Danny Alexander

From Wikipedia, the free encyclopedia
Jump to navigation Jump to search

Danny Alexander
Danny alexander hi.jpg
Alexander in 2011
Chief Secretary to the Treasury
In office
29 May 2010 – 8 May 2015
Prime MinisterDavid Cameron
Preceded byDavid Laws
Succeeded byGreg Hands
Secretary of State for Scotland
In office
12 May 2010 – 29 May 2010
Prime MinisterDavid Cameron
Preceded byJim Murphy
Succeeded byMichael Moore
Liberal Democrat Treasury spokesperson
In office
7 January 2015 – 11 May 2015
LeaderNick Clegg
Preceded byVince Cable (2010)[a]
Succeeded byBaroness Kramer
Member of Parliament
for Inverness, Nairn, Badenoch and Strathspey
In office
5 May 2005 – 30 March 2015
Preceded byConstituency established
Succeeded byDrew Hendry
Personal details
Born (1972-05-15) 15 May 1972 (age 50)
Edinburgh, Scotland, United Kingdom
Political partyScottish Liberal Democrats
Rebecca Hoar
(m. 2005)
Alma materSt Anne's College, Oxford
a. ^ Office vacant from 12 May 2010 to 7 January 2015.

Sir Daniel Grian Alexander (born 15 May 1972) is a former politician who was Chief Secretary to the Treasury between 2010 and 2015. He was the Member of Parliament (MP) for the Inverness, Nairn, Badenoch & Strathspey constituency from 2005 until the general election in May 2015.[1] In his first parliamentary term (2005–2010), Alexander was the Liberal Democrat spokesperson for Work and Pensions (2007–2008), the Chief of Staff to party leader Nick Clegg, and Chair of the Liberal Democrat Manifesto Group (2007–2010).[2]

With the 2010 general election producing a hung parliament, he was one of the four Liberal Democrat MPs, along with Andrew Stunell, Chris Huhne, and David Laws,[3] who were involved in negotiating the coalition agreement for the new coalition government with the Conservative Party. Alexander was initially appointed Secretary of State for Scotland,[4] but at the end of May 2010, he was promoted to Chief Secretary to the Treasury, following the resignation of David Laws.[5]

He was knighted in the 2015 Dissolution Honours Lists on 27 August 2015.[6]

Early life and education[edit]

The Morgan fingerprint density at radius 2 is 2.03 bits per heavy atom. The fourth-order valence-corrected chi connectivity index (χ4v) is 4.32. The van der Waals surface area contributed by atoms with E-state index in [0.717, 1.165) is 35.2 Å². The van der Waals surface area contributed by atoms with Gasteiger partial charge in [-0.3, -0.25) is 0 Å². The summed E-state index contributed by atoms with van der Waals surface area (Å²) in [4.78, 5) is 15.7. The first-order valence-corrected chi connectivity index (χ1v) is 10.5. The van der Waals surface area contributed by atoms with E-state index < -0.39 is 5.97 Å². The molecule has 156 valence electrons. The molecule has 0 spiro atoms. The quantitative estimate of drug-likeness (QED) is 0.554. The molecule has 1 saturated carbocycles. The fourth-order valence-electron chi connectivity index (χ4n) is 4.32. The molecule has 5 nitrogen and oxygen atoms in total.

Alexander was born in Edinburgh. As a child he lived on the island of Colonsay where his father was a firefighter, potter and deputy pier master. He attended Colonsay Primary School. The family then moved briefly to South Uist in the Outer Hebrides, and next to Invergarry on the mainland, where he attended Invergarry Primary School.

He was then educated at Lochaber High School, Fort William in the Scottish Highlands. He went on to read Philosophy, politics and economics (PPE) at St Anne's College, Oxford.[7]

Early career[edit]

From 1993 to 1994, Alexander worked as a press officer with the Scottish Liberal Democrats, before spending eight years as the Director of communications at the European Movement (1996–1999) and its successor organisation, the Britain in Europe campaign (1999–2004). From 2004 to 2005, he was the head of communications for Cairngorms National Park,[8] considered by some critics as being his "biggest job outside of politics".[9]

Member of Parliament[edit]

Alexander was elected to the newly formed constituency of Inverness, Nairn, Badenoch and Strathspey in the 2005 UK general election. He won the seat from David Stewart, who was previously the Labour MP for Inverness East, Nairn and Lochaber, the basis of the new constituency.[citation needed]

In August 2005, it was revealed that Christopher Haskins, a Labour peer who was a friend of Alexander, had donated £2,500 to Alexander's campaign; subsequently Haskins was expelled from the Labour party for this action.[10]

Front bench spokesman[edit]

At the start of the new parliament in 2005, Alexander was appointed by party leader Charles Kennedy as a junior spokesman for Work and Pensions, responsible for disability issues, where he contributed to debates on incapacity Benefit reform, the Child Support Agency and the Turner Report on future pension provision in the United Kingdom. From 2005 to 2008, he was also a member of the Scottish Affairs Select Committee.[citation needed]

In 2007, he was appointed as Liberal Democrat spokesperson for Social Exclusion for six months, before becoming the party's spokesperson for Work and Pensions, holding the post until June 2008. He gave this post up to focus on his role as chief of staff to the new party leader, Nick Clegg, as well as his responsibility for leading the preparation of the party's election manifesto.[11]

Chief of staff to Nick Clegg[edit]

In June 2008, Alexander gave up the Work and Pensions brief to become Chief of Staff to the Leader of the Liberal Democrats, Nick Clegg.[12] As part of his role Alexander became the main author of the 2010 Liberal Democrat general election manifesto and became a confidant of the leader.[13] After the election Alexander became one to the key negotiators in the coalition discussions with the Conservatives and played a key role in the negotiating of the Coalition agreement alongside Oliver Letwin.[14]